We thoroughly enjoyed Lunenburg. Upon arrival we launched our tender to go ashore to meet the customs officer. On our way we spotted our beloved Odyssey tied up at the dock. No sooner had we motored over to see her, but the new owner Don Payzant and his friends greeted us on the dock and invited us aboard. A casual drink turned into an evening of fun and extended into a wonderful chateaubriand dinner with delicious Caymus Conundrum. Don and his friend, Bob, sang and played the guitar; Don’s fiancé, Nancy, and Bob’s wife, Vivian, were great fun. The whole evening was a wonderful delight. Unfortunately, they left the next morning, but we look forward to catching up with them in the Bras d’or Lakes farther north. Odyssey looked great and they are having a great time with her.

We stayed in Lunenburg five days. We had a wonderful time as three other Nordhavns were at anchor with us. Most of the evenings we shared cocktails and hors d’oeuvres aboard one or another of the boats, Milt spent an hour or so helping me understand the new sextant that Rebecca gave me for my birthday, and Bradley Rosenberg on Shear Madness came over with Atle andfixed our dysfunctional bilge pump. On two of the days we tendered over to the beach and walked ashore with our golf clubs to play at the course that overlooks the village. The course is nine holes with two sets of tees for a sort of eighteen hole experience. The best part of the course were the views of Lunenburg and the harbor, many of which I have put on the photo log of our trip.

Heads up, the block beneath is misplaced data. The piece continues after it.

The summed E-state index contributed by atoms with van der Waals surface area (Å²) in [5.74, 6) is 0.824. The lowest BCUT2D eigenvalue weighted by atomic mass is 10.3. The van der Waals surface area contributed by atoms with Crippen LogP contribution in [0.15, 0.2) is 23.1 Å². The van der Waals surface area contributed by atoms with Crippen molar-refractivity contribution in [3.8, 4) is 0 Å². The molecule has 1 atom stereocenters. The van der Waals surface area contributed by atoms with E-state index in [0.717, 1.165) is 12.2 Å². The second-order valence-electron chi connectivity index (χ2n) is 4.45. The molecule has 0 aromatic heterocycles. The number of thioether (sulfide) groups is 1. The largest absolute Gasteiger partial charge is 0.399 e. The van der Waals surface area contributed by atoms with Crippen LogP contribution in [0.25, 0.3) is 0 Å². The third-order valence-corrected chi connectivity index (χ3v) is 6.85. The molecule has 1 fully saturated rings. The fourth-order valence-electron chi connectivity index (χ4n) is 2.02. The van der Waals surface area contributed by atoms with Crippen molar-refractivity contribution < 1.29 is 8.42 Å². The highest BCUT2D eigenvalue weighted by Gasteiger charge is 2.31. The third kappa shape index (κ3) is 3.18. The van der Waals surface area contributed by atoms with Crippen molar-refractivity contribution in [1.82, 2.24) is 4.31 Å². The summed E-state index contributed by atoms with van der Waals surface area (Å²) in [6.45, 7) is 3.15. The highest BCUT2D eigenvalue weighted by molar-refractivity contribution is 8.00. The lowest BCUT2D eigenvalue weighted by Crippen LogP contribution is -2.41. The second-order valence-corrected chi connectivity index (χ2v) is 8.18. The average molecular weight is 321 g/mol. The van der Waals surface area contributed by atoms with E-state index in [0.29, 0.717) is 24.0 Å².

Reaching Halifax: We left Lunenburg for Halifax on July 15 and enjoyed a spectacular cruise on a sunny day with smooth sea. We berthed at the Royal Nova Scotia Yacht Squadron facility on the Northwest Arm of the harbor. Since our arrival we have rented a car and took a five day tour of Nova Scotia, Prince Edward Island and New Brunswick. As this log entry is already so long, I’ll save a description of that trip for another entry.

We have put a few new pictures up on our website at www.tischtravels.com. Thanks for looking in on us.

We hope you are enjoying the summer wherever you are.

Captain Randy & 1st Mate, Chief Medical Officer and Galley Maid Rebecca